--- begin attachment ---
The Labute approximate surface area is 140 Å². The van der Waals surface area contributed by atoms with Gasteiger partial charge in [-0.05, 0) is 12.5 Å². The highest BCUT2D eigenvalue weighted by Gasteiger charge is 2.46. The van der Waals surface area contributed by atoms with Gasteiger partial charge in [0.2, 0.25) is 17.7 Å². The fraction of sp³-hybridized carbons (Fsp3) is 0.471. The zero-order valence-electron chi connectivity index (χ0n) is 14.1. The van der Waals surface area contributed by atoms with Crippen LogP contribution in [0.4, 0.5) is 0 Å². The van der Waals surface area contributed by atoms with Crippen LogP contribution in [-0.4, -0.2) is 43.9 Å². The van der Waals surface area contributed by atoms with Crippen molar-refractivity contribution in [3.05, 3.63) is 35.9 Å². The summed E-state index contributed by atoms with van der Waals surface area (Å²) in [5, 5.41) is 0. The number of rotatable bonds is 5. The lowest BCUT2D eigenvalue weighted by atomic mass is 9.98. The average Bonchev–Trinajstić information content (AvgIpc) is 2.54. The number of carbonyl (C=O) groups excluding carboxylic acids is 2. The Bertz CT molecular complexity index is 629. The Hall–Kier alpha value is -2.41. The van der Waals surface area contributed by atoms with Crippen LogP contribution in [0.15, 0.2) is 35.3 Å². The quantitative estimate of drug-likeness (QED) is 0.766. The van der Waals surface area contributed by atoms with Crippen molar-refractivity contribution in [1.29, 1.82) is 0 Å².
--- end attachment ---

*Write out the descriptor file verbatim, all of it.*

The Labute approximate surface area is 140 Å². The van der Waals surface area contributed by atoms with Gasteiger partial charge in [-0.05, 0) is 12.5 Å². The highest BCUT2D eigenvalue weighted by Gasteiger charge is 2.46. The van der Waals surface area contributed by atoms with Gasteiger partial charge in [0.2, 0.25) is 17.7 Å². The fraction of sp³-hybridized carbons (Fsp3) is 0.471. The zero-order valence-electron chi connectivity index (χ0n) is 14.1. The van der Waals surface area contributed by atoms with Crippen LogP contribution in [0.4, 0.5) is 0 Å². The van der Waals surface area contributed by atoms with Crippen LogP contribution in [-0.4, -0.2) is 43.9 Å². The van der Waals surface area contributed by atoms with Crippen molar-refractivity contribution in [3.05, 3.63) is 35.9 Å². The summed E-state index contributed by atoms with van der Waals surface area (Å²) in [5, 5.41) is 0. The number of rotatable bonds is 5. The lowest BCUT2D eigenvalue weighted by atomic mass is 9.98. The average Bonchev–Trinajstić information content (AvgIpc) is 2.54. The number of carbonyl (C=O) groups excluding carboxylic acids is 2. The Bertz CT molecular complexity index is 629. The Hall–Kier alpha value is -2.41. The van der Waals surface area contributed by atoms with Crippen LogP contribution in [0.15, 0.2) is 35.3 Å². The quantitative estimate of drug-likeness (QED) is 0.766. The van der Waals surface area contributed by atoms with Crippen molar-refractivity contribution in [1.29, 1.82) is 0 Å².